Fear is mounting that a sewage pollution threat at a Welsh beauty spot is being underplayed by Dŵr Cymru, with the result that swimmers, visitors and beach users could be putting their own health at risk.

Natural Resources Wales data discovered by our sister title, Western Telegraph, confirms that water quality assessments at Wiseman’s Bridge in Pembrokeshire were carried out by the Bathing Water Directive a week ago (Thursday, August 18), when the water quality was found to be unacceptable.

However it was only Wednesday, (August 24), that a warning was issued by Pembrokeshire County Council in conjunction with Dŵr Cymru.

Fear is mounting that a sewage pollution threat at a Wiseman's Bridge in Pembrokeshire is being underplayed by Dŵr Cymru, with the result that swimmers, visitors and beach users could be putting their own health at risk.The warning notice that was placed at the beach yesterday afternoon

“The only information that people have been given is one single sign at the entrance to the beach informing them that there’s been a pollution,” commented a holiday accommodation proprietor, who is located near the site.

“But there’s nothing preventing them from going into the water and in my opinion, this is irresponsible.

"Adults and children are still going into the sea, despite nobody knowing the extent of the pollution problem, and naturally this could make them extremely ill.”

People are also concerned at the lack of information that is being made available concerning the full extent of the sewage pollution and the distance by which it may extend, with nearby bathing spots including Coppet Hall, Saundersfoot, Amroth Central and Tenby North all situated in close proximity.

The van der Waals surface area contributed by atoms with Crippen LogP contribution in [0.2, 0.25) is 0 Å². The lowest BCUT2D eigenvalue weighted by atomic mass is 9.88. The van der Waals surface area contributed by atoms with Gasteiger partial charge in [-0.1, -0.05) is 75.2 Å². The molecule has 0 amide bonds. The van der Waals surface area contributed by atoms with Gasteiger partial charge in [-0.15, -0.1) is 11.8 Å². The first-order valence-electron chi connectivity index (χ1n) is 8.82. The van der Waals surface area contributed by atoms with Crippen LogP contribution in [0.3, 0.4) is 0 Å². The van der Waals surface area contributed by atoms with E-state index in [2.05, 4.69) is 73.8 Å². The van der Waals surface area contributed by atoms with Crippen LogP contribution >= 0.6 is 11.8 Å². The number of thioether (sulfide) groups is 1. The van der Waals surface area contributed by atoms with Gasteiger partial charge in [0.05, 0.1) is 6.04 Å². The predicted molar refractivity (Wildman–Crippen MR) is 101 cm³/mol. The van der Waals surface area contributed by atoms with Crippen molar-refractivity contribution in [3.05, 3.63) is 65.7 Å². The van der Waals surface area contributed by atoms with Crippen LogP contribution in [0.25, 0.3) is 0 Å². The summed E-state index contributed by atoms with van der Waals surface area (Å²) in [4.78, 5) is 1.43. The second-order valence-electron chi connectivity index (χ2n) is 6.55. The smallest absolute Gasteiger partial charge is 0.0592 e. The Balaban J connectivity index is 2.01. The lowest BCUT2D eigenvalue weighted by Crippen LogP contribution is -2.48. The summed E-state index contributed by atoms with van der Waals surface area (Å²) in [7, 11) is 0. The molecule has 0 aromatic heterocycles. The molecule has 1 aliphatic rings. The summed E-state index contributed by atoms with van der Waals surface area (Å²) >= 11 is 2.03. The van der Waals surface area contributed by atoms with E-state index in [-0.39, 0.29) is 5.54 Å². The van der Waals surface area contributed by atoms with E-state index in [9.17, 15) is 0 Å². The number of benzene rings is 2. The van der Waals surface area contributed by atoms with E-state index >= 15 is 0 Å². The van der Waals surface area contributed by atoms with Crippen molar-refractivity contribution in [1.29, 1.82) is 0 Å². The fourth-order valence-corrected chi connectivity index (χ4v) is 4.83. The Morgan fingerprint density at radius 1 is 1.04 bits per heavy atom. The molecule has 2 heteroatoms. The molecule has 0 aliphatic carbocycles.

“We’re advising all our customers against going into the sea but many just aren’t being made aware of the risks caused by the pollution and this is naturally a matter of great concern,” addeed the holiday operator.

The NWR states in its data that potential pollution sources at Wiseman’s Bridge were identified way back in 2012.

These included larger sewage discharges including a cess pitt, which at the time weren’t regulated by environmental permits.

Despite what the NRW describes as ‘considerable work’ which was undertaken to ensure that these sources were legalised, continued pollution risks continue in the upper catchment area as a result of land management issues in the agricultural sector.

“The storage and spreading of slurries on land that has been compacted through poor management or during poor soil or weather conditions are likely to be the highest risks here,” says the NRA envionment data.

Meanwhile an NRW spokesperson has confirmed that Dŵr Cymru had informed them of a permitted storm overflow located upstream near to Kilgetty and Stackpole, which may have affected the water quality downstream following Tuesday night’s heavy rain.

“We issue permits to allow sewers to overflow during heavy rain, particularly where there is a risk that the volume of water could overwhelm the wastewater network and impact homes and property,” he said.

“The issue is currently being resolved as keeping rivers and bathing waters clean and safe for people and wildlife is an important part of the work that we do."